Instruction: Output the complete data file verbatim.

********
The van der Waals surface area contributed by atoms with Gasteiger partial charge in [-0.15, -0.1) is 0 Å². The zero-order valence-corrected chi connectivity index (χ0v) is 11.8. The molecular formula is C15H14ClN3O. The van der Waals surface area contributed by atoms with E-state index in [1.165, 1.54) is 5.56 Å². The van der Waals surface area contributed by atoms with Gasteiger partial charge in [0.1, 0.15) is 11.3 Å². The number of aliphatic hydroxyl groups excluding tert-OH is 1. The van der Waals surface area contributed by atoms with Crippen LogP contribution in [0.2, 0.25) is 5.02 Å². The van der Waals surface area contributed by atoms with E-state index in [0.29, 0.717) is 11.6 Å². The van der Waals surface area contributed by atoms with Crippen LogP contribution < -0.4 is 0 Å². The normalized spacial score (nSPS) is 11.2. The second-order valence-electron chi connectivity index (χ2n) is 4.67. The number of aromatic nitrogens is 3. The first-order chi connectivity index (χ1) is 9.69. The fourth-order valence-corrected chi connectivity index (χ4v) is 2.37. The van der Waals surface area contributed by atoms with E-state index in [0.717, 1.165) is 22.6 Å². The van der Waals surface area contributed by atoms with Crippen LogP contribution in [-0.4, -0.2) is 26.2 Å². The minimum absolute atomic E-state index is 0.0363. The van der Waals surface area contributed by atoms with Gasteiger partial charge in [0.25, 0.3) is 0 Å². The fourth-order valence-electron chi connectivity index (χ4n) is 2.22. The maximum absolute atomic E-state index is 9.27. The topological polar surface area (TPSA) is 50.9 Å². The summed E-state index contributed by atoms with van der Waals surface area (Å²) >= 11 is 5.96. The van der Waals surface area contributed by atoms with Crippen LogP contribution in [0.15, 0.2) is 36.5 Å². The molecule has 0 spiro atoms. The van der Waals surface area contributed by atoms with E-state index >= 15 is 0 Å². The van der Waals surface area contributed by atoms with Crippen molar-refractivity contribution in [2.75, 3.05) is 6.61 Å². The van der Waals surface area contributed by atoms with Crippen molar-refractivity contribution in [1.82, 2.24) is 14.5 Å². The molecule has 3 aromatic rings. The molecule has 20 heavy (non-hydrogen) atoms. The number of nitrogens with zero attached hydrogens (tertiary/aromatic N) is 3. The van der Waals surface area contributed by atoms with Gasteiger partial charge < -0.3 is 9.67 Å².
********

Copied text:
The van der Waals surface area contributed by atoms with Gasteiger partial charge in [-0.15, -0.1) is 0 Å². The zero-order valence-corrected chi connectivity index (χ0v) is 11.8. The molecular formula is C15H14ClN3O. The van der Waals surface area contributed by atoms with E-state index in [1.165, 1.54) is 5.56 Å². The van der Waals surface area contributed by atoms with Gasteiger partial charge in [0.1, 0.15) is 11.3 Å². The number of aliphatic hydroxyl groups excluding tert-OH is 1. The van der Waals surface area contributed by atoms with Crippen LogP contribution in [0.2, 0.25) is 5.02 Å². The van der Waals surface area contributed by atoms with E-state index in [0.29, 0.717) is 11.6 Å². The van der Waals surface area contributed by atoms with Crippen LogP contribution < -0.4 is 0 Å². The normalized spacial score (nSPS) is 11.2. The second-order valence-electron chi connectivity index (χ2n) is 4.67. The number of aromatic nitrogens is 3. The first-order chi connectivity index (χ1) is 9.69. The fourth-order valence-corrected chi connectivity index (χ4v) is 2.37. The van der Waals surface area contributed by atoms with E-state index in [0.717, 1.165) is 22.6 Å². The van der Waals surface area contributed by atoms with Crippen LogP contribution in [-0.4, -0.2) is 26.2 Å². The minimum absolute atomic E-state index is 0.0363. The van der Waals surface area contributed by atoms with Gasteiger partial charge in [0.25, 0.3) is 0 Å². The fourth-order valence-electron chi connectivity index (χ4n) is 2.22. The maximum absolute atomic E-state index is 9.27. The topological polar surface area (TPSA) is 50.9 Å². The summed E-state index contributed by atoms with van der Waals surface area (Å²) >= 11 is 5.96. The van der Waals surface area contributed by atoms with Crippen LogP contribution in [0.15, 0.2) is 36.5 Å². The molecule has 0 spiro atoms. The van der Waals surface area contributed by atoms with E-state index >= 15 is 0 Å². The van der Waals surface area contributed by atoms with Crippen molar-refractivity contribution in [2.75, 3.05) is 6.61 Å². The van der Waals surface area contributed by atoms with Crippen molar-refractivity contribution in [1.82, 2.24) is 14.5 Å². The molecule has 3 aromatic rings. The molecule has 20 heavy (non-hydrogen) atoms. The number of nitrogens with zero attached hydrogens (tertiary/aromatic N) is 3. The van der Waals surface area contributed by atoms with Gasteiger partial charge < -0.3 is 9.67 Å².